There are a lot of reasons in favour of taking the time to learn the local tongue:
Respecting the locals
I think it is fair to say that you’re much more likely to get on with your new neighbours if you at least attempt to engage with them in their own tongue, rather than taking the “Brit abroad” approach of assuming that everyone speaks English.
Maybe it’s a cliché, but it is true that manners don’t cost a thing. Learning how to say basic phrases, such as “hello”, “thank you,” “please” and “how are you?” make you much more approachable and you’re likely to benefit more in the long run.
People are much more likely to make an effort to be friends with you and invite you to social events if you make the effort to communicate with them in their own language. Not everyone in the world speaks English and living in a foreign country can be challenging if you aren’t able to make friends.
At the same time, there are ample opportunities abroad to be part of an English-speaking network. There are hundreds of open Facebook groups available to join to make friends with other English-speaking people in your area, so if you’re reluctant to learn a foreign language then there are options for you.
There are hundreds of posts available online with hints and tips on how to make friends abroad, with or without language skills, as well as websites such as MeetUp which are readily available and easy to navigate.
The last thing you want when you’ve made your dream move is to be left in the lurch in an emergency. Whether it be arranging doctor’s appointments, sorting out prescriptions in the pharmacy or calling the police, having basic local language skills does nothing but come in handy. If you have any medical conditions, learn the name of them in the target language as a precautionary measure and be prepared for situations where you may need to call the police.
Assuming you’re moving abroad with the intention of working, even basic local language skills will increase your chances of getting a good job. English language skills abroad are incredibly employable but having additional language skills will get you the job in the first place. These language skills will allow you to work on a more international level, as well as increasing your employability if you ever decide to return to the UK. It also makes it easier to communicate with colleagues.
If you’re raising a family out in your new home, then being able to aid them with their studies usually requires knowledge of the local language. Research done by InterNations claims that slightly more than half of expats raise their children to be bilingual and speaking from experience, there’s nothing more frustrating for a parent than hearing your children speak a language to one another that you can’t understand. Every parent wants to have an active role in their child’s education so improving your language skills whilst living abroad allows for a more inclusive role.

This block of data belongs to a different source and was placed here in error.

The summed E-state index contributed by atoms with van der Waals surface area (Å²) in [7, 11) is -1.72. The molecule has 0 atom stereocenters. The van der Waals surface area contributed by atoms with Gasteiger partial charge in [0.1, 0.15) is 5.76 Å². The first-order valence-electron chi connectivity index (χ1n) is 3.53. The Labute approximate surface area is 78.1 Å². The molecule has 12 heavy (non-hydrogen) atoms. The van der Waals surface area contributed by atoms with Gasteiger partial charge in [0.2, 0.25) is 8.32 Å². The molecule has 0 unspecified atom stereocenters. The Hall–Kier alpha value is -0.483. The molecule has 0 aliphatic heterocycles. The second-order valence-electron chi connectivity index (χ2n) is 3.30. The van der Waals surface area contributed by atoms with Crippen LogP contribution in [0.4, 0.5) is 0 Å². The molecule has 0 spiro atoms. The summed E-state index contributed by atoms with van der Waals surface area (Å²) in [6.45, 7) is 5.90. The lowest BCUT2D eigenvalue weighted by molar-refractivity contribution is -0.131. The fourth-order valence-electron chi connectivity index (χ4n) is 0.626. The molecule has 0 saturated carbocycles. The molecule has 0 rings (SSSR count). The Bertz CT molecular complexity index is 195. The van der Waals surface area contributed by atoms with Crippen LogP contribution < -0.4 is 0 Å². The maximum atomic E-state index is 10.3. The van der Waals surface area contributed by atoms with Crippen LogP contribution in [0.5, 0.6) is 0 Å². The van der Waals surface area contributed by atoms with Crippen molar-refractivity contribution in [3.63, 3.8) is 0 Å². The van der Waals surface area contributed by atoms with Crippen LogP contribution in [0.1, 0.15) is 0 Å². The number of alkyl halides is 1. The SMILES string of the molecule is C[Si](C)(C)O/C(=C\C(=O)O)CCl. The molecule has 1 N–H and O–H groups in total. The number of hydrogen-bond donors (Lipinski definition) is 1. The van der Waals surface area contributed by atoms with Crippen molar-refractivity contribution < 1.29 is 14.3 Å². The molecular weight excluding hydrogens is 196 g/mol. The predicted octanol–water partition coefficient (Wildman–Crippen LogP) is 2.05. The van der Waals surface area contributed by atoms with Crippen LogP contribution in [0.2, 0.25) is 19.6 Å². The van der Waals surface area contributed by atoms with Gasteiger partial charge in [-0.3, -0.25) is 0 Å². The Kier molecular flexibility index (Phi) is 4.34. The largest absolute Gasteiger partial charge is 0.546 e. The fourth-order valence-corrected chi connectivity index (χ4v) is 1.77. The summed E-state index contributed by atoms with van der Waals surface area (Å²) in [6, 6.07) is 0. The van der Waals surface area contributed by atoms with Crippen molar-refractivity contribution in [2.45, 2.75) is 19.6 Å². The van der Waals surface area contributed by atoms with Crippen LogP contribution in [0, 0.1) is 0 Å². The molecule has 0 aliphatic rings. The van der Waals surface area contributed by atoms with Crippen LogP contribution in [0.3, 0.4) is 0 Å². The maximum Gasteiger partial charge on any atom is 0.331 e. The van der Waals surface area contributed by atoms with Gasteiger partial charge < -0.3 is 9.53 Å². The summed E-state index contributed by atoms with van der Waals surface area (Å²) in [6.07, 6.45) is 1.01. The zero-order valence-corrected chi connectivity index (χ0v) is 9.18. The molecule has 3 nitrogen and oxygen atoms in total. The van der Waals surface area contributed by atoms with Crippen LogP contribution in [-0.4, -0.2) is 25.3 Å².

So how do you go about learning the lingo?
Websites such as My Language Exchange are run with expats in mind.
Last year, I took on a teaching placement in Strasbourg, France. I’m lucky in the sense that I have a languages degree behind me, but I am by no means fluent in French. I personally used this website and a number of other, similar resources to help me further improve my language skills whilst I was living abroad.
The best thing? Your language level is completely unimportant. It doesn’t matter if you’re a complete beginner, or if like me you just want to smooth out any language difficulties, this website accommodates whatever need you have. It is an incredibly useful tool for helping your language skills. What’s more, it offers you the chance to meet like-minded people and make long-lasting friendships.
Meetups are casual, done over a coffee or a pint in the pub, so you’re able to feel at ease and get rid of all the anxieties associated with language learning. What’s more, because it’s an exchange programme, it’s completely free of charge.
Picking up a language whilst living abroad is much easier than one would believe. You learn little phrases and words passively whilst out in the supermarket, for example. Even watching 10 minutes of local news broadcast in the local language increases the likelihood of you picking up the language. Write your shopping list in the local language. Look around you for objects whose names you don’t know in the target language and look them up. If you’re willing to try, you will reap the rewards.
But I’m rubbish at languages...
Obviously, the necessity to learn the local tongue depends entirely on the country itself. In countries where English is a first language alongside the local language, the necessity to learn the language isn’t as much as in a country where English is rarely spoken. In these countries, English communities have formed with pubs, restaurants and shops being run exclusively by English speakers.
Learning languages is a skill which isn’t right for everyone. If it’s not right for you, there are ways around it and you shouldn’t base your decision to move abroad on whether or not you can speak the local lingo.
There are ways of surviving abroad in communities which speak a foreign language without foreign language skills, but there are obviously benefits to having some knowledge. As long as you are respectful to your new neighbours and acknowledge that their language is the local language and not yours, you will have absolutely no problems.